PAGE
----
No great ideas came. Some border patrol agents drove up to the fence below. I took out my binoculars to watch them and could see them kicking the dirt next to the fence. They seemed to want to talk to me. Then, I noticed a glimmer up on the hill, there was another border patrol agent inside a car directly across from me. He was looking at me with binoculars as I was looking at him with binoculars. Then more military trucks drove by and other border patrol cars seemed to suddenly be stationed everywhere. They were all watching me: this lonely guy sitting on a hill next to the fence. The only barrier between us was communication. One word and they would know I was American. But they didn’t know and they couldn’t touch me and I couldn’t touch them. We were in different political worlds.

I knew there was no way to cross so I packed up and headed back the way I came. As I headed down, I saw below, on the railroad tracks some men walking away from the city, toward Mexicali along the U.S. border. I ran down to the tracks and then followed them for a while until they got to a spot where the tracks cut through a hillside. They put their backs against the hillside and waited for me to walk between them. When I got to them I asked if they were going to cross the border. They were evasive. I explained that I am a journalist and I wanted to know how they cross the border. They said they thought I was a coyote there to rob them. But once it was clear I was no threat, they continued on, ignoring me mostly. They let me continue walking with them and they were very nervous about the camera I was carrying. I asked if we would cross that day, they said, “it depends on if they (the border patrol) let us.” That answer baffled me but it would soon be clear.

I continued walking with them for a few minutes but they were very quiet and they wouldn’t say how far they were going. Then, as we were walking I noticed a valley that seemed to run right up to the border fence. I split off and followed it. I stayed low and crouched there by the fence. No one was coming, so I made a break for it, jumping over the low barbed wire fence and across the road. And just like that, I was in America.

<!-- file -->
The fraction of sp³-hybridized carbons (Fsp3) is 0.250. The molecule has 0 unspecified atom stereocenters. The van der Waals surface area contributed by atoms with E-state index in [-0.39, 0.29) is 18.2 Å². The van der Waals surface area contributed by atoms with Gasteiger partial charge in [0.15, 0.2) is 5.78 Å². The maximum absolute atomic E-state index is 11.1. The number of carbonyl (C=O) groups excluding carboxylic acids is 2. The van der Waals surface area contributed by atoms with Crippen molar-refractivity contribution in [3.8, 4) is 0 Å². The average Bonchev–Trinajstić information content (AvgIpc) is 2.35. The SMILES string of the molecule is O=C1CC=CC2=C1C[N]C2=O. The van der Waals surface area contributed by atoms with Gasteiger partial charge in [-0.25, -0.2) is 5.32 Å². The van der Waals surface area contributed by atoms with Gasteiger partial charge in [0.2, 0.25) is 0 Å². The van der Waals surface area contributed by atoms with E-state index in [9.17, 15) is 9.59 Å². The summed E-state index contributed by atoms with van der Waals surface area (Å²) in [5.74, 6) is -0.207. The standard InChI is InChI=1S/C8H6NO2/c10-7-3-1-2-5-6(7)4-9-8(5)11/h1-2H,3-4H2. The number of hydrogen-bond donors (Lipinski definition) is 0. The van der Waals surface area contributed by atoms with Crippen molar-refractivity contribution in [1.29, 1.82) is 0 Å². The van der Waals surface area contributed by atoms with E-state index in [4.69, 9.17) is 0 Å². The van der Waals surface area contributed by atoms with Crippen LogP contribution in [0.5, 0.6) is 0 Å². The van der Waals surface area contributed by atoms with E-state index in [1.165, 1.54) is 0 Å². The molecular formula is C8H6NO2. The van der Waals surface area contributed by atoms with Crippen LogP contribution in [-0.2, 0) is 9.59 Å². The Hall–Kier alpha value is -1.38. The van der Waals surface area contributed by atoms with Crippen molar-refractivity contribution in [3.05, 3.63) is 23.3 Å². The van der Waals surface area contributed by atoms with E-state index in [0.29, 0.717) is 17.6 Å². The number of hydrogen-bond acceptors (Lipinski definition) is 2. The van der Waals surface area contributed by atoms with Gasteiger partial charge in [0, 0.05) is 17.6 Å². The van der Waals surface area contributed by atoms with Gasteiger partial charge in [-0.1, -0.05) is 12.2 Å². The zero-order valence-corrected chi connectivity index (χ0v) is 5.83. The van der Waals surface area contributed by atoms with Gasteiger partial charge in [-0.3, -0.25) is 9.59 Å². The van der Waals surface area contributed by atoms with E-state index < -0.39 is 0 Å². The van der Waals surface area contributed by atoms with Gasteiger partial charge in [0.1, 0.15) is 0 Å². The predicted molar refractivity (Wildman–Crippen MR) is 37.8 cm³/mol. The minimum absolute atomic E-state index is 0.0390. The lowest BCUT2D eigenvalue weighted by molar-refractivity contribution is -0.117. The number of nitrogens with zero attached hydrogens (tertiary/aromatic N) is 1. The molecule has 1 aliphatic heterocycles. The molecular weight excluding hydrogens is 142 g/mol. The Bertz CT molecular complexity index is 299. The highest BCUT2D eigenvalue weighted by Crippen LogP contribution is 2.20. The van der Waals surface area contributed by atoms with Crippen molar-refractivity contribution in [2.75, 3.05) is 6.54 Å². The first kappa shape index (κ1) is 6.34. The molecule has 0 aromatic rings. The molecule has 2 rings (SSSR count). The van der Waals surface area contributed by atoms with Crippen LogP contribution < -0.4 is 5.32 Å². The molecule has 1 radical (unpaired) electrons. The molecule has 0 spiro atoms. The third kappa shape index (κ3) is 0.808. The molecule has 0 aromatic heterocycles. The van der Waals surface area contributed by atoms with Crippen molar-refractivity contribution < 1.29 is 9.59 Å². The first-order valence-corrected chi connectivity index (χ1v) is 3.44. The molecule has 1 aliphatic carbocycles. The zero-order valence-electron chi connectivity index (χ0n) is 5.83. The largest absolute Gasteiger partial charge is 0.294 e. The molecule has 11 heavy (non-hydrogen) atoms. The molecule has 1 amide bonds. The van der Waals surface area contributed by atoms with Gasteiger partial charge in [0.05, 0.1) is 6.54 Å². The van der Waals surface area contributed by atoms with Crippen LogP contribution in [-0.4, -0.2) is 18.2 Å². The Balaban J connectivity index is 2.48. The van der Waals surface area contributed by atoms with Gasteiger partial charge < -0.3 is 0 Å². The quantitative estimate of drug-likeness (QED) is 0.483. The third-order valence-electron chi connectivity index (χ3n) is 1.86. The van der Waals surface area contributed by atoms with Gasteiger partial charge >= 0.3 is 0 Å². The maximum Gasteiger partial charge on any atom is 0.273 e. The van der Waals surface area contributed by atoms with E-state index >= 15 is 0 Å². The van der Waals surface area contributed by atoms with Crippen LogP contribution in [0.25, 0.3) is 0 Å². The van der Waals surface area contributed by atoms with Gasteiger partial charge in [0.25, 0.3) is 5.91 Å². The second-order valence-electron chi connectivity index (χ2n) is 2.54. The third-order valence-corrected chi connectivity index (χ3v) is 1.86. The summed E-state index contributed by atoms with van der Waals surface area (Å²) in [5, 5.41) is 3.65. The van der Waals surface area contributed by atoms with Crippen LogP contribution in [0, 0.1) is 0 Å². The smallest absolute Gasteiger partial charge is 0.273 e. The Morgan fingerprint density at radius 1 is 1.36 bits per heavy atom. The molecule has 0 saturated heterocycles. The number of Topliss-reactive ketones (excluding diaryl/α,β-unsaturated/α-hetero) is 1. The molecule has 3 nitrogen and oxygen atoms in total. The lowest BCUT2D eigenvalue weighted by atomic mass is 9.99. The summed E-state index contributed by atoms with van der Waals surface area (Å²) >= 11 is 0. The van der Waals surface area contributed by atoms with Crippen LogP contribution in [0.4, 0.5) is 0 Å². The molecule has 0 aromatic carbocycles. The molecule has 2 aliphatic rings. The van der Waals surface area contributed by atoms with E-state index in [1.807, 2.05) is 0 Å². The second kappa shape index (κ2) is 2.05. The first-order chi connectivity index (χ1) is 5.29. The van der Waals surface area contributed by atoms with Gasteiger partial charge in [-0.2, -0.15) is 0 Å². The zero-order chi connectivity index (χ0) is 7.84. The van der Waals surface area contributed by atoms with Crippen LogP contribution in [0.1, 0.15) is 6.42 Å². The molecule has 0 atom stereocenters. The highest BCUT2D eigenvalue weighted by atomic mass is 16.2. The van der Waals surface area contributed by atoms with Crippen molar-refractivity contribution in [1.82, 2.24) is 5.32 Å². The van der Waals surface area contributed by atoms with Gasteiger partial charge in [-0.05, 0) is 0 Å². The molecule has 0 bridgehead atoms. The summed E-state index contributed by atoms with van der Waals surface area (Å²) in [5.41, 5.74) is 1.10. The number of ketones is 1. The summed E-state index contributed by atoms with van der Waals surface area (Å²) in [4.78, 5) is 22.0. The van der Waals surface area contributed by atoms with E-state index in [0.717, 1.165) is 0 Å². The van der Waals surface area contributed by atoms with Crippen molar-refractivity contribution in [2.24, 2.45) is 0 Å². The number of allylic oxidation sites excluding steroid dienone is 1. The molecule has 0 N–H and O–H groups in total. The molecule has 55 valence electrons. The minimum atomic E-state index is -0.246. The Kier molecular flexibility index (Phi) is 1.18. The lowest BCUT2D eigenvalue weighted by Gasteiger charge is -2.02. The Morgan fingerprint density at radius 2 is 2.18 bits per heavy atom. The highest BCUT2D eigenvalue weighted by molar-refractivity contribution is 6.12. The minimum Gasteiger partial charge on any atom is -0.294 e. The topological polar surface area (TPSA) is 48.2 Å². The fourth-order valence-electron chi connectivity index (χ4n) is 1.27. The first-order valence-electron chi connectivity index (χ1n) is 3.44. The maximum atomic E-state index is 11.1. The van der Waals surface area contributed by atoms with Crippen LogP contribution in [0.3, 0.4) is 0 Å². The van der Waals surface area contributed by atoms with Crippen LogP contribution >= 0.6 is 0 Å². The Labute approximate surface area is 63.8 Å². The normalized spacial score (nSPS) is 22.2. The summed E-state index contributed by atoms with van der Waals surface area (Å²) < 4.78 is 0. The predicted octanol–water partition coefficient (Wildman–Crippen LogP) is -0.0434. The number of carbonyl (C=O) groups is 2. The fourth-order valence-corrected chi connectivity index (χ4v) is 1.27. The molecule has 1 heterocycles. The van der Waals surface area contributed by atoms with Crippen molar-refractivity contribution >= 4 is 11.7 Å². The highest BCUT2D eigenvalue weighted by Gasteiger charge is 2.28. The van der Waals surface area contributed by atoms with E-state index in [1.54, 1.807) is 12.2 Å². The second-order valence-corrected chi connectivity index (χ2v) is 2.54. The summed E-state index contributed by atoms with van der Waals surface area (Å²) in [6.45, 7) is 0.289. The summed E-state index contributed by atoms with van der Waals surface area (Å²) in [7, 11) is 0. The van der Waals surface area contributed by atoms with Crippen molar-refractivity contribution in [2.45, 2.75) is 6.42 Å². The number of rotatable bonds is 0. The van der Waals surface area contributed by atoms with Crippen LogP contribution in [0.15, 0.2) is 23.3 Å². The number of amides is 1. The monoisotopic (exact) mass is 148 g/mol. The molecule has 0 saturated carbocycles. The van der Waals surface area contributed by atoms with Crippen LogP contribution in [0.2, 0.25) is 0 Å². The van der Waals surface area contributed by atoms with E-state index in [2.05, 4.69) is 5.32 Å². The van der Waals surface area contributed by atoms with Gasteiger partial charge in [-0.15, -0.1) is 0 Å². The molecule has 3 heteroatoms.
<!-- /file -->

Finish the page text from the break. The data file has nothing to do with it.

I didn’t stop running until I got to highway 94. Now that I think about it, this could have easily turned into a foot-chase, not that I would have run from the border patrol. I really had not thought that part through. But as I was running for miles up and over hills, I didn’t see a single border patrol agent the entire time. The border patrol had let me through I guess, as the would-be illegal immigrants said they might. When I got to highway 94 exhausted, I had miles and miles to go to get back to my car. I thought about, what would you do if you were an illegal immigrant, where would you go and how would you survive? It quickly became clear that you had to have help. The side of the road was the last place an illegal immigrant would want to be, or would they? Check any Home Depot parking lot in Las Vegas and they are right there. But, being on the side of the road was completely legal for me, not scary at all. For the illegal immigrants, it’s a daily struggle, breaking the law in order to find work. Not for me, I stood on the side of the mountain road and stuck out my thumb to hitch a ride. Who drove up? A border patrol agent with his lights on. He gave me a ride back to the border and my car. He asked what I was doing out there. I told him I was hiking. He never asked for my proof of citizenship or searched me. Speaking English was my pass.

I am not sure why I never got around to publishing this story, but now I have.

Tue, October 4, 2011 | link          Comments

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Nation's First Cold War Memorial Groundbreaking & Book Signing

The Forest Service members of the CIA and workers from Area 51 were at Mt. Charleston outside Las Vegas for the groundbreaking of the nation's first Cold War Memorial on Saturday, November 17. This will enhance the regions international recognition for its role in America's victory in the Cold War. The Atomic Testing museum with its hands-on exhibits, the atomic test site with its bomb-ravaged structures and now the cold war memorial honoring America's heroes who lost their lives in America's longest war. Vistors can get a signed first-edition copy of Silent Heroes of the Cold War (Stephen's Press 2008) and learn more at this first public event on a multi-million dollar Forest Service project in the area.

Ky Plaskon's web archive

Children's Health Care (Live)

UNLV's 1st News Director

Artifact Theft (NPR)

Construction Defects (NPR)

Mortgage Fraud on the Rise (APM)

Muslim Radicalism (Voice of America)

Vegas Thirst for Groundwater (Living on Earth)

Computerized Voting Arrives (Voice of America)

Engineering Behind Entertainment (NPR)

Wind-powered Car (KNPR)

Industry of Prisoner Employees (KLAS)

Losing it all in Vegas (KNPR)

High-brow Brothel (KNPR)

Desert Con Had Last Word (KNPR)

Money, Blood & Children (KRNV)

Drug Cartel Kidnaps Kid (CNN)

Racist Vegas I (NPR)

Racist Vegas II (NPR)

Revolutionary Janitor (NPR)

Tax Fraud Publisher Jailed (NPR)

Yucca Mountain Gold Diggers (NPR)

U.S. Artifact Plundering (NPR)

Vegas Limits Water Use (NPR)

Torrential Vegas Floods (NPR)

Vegas Police, Wrongful Death Suit (KLAS)

UNLV President Resigns

Sales of Kyril Plaskon's Silent Heroes of the Cold War supports

National Cold War Memorial

The Impact of Governme Secrecy.
Silent Heroes of the Cold War book cover
Only American Account of Transgenerational War Trauma. Click on the Pic for the title at Amazon

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Ky Plaskon * Phone: (775) 287-0302